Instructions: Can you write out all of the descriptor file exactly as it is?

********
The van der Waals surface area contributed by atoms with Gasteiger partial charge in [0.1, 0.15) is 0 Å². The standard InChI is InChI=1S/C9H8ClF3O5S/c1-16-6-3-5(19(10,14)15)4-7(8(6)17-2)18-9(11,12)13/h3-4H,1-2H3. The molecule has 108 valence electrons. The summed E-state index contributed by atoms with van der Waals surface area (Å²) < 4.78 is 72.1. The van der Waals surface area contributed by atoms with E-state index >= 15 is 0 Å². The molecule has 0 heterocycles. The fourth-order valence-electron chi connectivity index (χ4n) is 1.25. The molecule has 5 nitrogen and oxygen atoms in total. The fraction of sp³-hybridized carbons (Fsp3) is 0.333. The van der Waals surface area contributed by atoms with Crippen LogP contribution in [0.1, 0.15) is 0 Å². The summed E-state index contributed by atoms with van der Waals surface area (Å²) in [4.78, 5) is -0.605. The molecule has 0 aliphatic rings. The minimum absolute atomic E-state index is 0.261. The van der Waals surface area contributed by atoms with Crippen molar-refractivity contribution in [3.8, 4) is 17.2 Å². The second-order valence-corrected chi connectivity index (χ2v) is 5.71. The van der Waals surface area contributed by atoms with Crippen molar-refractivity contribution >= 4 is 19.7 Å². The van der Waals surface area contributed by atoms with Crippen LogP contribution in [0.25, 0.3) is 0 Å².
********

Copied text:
The van der Waals surface area contributed by atoms with Gasteiger partial charge in [0.1, 0.15) is 0 Å². The standard InChI is InChI=1S/C9H8ClF3O5S/c1-16-6-3-5(19(10,14)15)4-7(8(6)17-2)18-9(11,12)13/h3-4H,1-2H3. The molecule has 108 valence electrons. The summed E-state index contributed by atoms with van der Waals surface area (Å²) < 4.78 is 72.1. The van der Waals surface area contributed by atoms with E-state index >= 15 is 0 Å². The molecule has 0 heterocycles. The fourth-order valence-electron chi connectivity index (χ4n) is 1.25. The molecule has 5 nitrogen and oxygen atoms in total. The fraction of sp³-hybridized carbons (Fsp3) is 0.333. The van der Waals surface area contributed by atoms with Crippen LogP contribution in [0.1, 0.15) is 0 Å². The summed E-state index contributed by atoms with van der Waals surface area (Å²) in [4.78, 5) is -0.605. The molecule has 0 aliphatic rings. The minimum absolute atomic E-state index is 0.261. The van der Waals surface area contributed by atoms with Crippen molar-refractivity contribution in [3.8, 4) is 17.2 Å². The second-order valence-corrected chi connectivity index (χ2v) is 5.71. The van der Waals surface area contributed by atoms with Crippen molar-refractivity contribution >= 4 is 19.7 Å². The van der Waals surface area contributed by atoms with Crippen LogP contribution in [0.25, 0.3) is 0 Å².